Is the US flag still standing on the moon?
As per NASA, the flag (Apollo 11’s) has most likely disintegrated.
The Apollo Program, also known as Project Apollo, aimed to fulfill a national goal set by President John F. Kennedy in 1961 when he addressed Congress about manned lunar landing and returning the astronauts back on earth safely.
The association of the US with lunar landings is empirical. Despite being unsuccessful in the 1967 mission, the Apollo 11 mission was formulated as the third United States human spaceflight program carried out by the National Aeronautics and Space Administration (NASA) in 1969.
The Apollo 11 mission was undertaken by the trio of; Neil Armstrong, Michael Collins, and Edwin “Buzz” Aldrin. On July 16th, 1969, the spacecraft was launched from Pad A of the Kennedy Space Center. The first moon landing was on July 20th, 1969. Apollo 11 came back to earth on July 24th, 1969, splashing down at 812 nautical miles southwest of Hawaii, and 12 nautical miles from the aircraft carrier, USS Hornet.
There are six U.S. flags on the moon planted by the Apollo astronauts (Apollo’s 11, 12, 14, 15, 16, and 17). But planting a flag on the moon was not as easy as it seems. There were political implications. According to Anne Platoff, the United Nations had passed a treaty stating, “outer space, including the moon and other celestial bodies, is not subject to national appropriation.”
Lack of atmosphere on the moon makes the flapping of the flag impossible. It is believed that each flag was deliberately designed with a unique distinction…on investigation, it was discovered that the horizontal stripes on the US flag were deliberately rippled to give it the look of a flapping flag.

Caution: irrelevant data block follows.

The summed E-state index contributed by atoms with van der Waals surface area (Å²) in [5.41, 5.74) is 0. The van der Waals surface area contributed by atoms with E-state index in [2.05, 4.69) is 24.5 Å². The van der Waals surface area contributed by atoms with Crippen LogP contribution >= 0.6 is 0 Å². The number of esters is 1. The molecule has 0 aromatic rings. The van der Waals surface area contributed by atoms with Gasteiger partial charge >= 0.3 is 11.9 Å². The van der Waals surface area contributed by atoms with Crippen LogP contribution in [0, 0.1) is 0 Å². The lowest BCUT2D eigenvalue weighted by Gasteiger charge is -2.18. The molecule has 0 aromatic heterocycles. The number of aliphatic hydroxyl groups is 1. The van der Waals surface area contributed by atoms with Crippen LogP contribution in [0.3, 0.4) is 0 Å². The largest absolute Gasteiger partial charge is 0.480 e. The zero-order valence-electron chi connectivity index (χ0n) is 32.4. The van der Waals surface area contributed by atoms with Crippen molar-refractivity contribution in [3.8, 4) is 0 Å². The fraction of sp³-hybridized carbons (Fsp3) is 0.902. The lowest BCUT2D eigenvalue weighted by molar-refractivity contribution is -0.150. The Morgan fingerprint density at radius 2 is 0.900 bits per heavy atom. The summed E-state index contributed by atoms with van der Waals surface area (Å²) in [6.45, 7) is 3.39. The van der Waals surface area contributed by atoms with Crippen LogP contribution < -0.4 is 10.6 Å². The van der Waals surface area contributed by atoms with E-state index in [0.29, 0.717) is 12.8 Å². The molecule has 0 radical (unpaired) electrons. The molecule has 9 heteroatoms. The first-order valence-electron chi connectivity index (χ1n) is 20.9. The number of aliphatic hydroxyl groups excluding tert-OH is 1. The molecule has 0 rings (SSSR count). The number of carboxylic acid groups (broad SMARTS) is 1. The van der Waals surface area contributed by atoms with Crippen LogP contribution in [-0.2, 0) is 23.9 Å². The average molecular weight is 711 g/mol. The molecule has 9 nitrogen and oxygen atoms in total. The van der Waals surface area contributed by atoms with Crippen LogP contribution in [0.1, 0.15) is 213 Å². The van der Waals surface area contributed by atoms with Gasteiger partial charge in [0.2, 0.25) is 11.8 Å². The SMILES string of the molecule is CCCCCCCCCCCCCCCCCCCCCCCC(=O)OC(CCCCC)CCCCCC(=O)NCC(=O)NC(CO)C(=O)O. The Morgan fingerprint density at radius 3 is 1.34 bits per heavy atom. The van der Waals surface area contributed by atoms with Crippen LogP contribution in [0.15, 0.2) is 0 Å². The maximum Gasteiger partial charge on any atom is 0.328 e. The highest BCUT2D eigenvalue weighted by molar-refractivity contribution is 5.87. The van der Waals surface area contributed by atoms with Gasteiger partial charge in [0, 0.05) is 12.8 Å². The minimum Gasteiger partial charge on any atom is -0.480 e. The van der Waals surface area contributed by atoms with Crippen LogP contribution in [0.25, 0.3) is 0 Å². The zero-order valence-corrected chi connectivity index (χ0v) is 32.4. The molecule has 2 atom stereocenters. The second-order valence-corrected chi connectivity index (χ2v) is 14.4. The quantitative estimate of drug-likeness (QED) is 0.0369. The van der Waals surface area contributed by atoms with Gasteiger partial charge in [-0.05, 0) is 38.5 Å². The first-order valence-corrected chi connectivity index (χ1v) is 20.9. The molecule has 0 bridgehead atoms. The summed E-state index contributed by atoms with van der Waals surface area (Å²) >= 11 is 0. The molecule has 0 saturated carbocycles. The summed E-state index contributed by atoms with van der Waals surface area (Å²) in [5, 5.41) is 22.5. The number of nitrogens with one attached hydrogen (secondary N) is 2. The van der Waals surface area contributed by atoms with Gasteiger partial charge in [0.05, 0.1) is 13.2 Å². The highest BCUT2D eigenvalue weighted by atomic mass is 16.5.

Designed by Jack Kinzler, head of technical services at the Manned Spacecraft Center in Houston, Texas, the flag was not designed to go to the moon and last for a 1,000 year. As with ordinary flags, prolonged exposure to the ultraviolet rays of the sun would have bleached out the color. The moon’s environment – alternating 14 days of searing sunlight at 212° F (100° C) heat, followed by 14 days of numbing cold – 283° F (-150° C) and darkness make the survival tough.
Over the years, the nylon would have turned brittle and disintegrated. Scientists think there is very little chance of the flags still remaining intact after 40 years of exposure to the moon’s environment.
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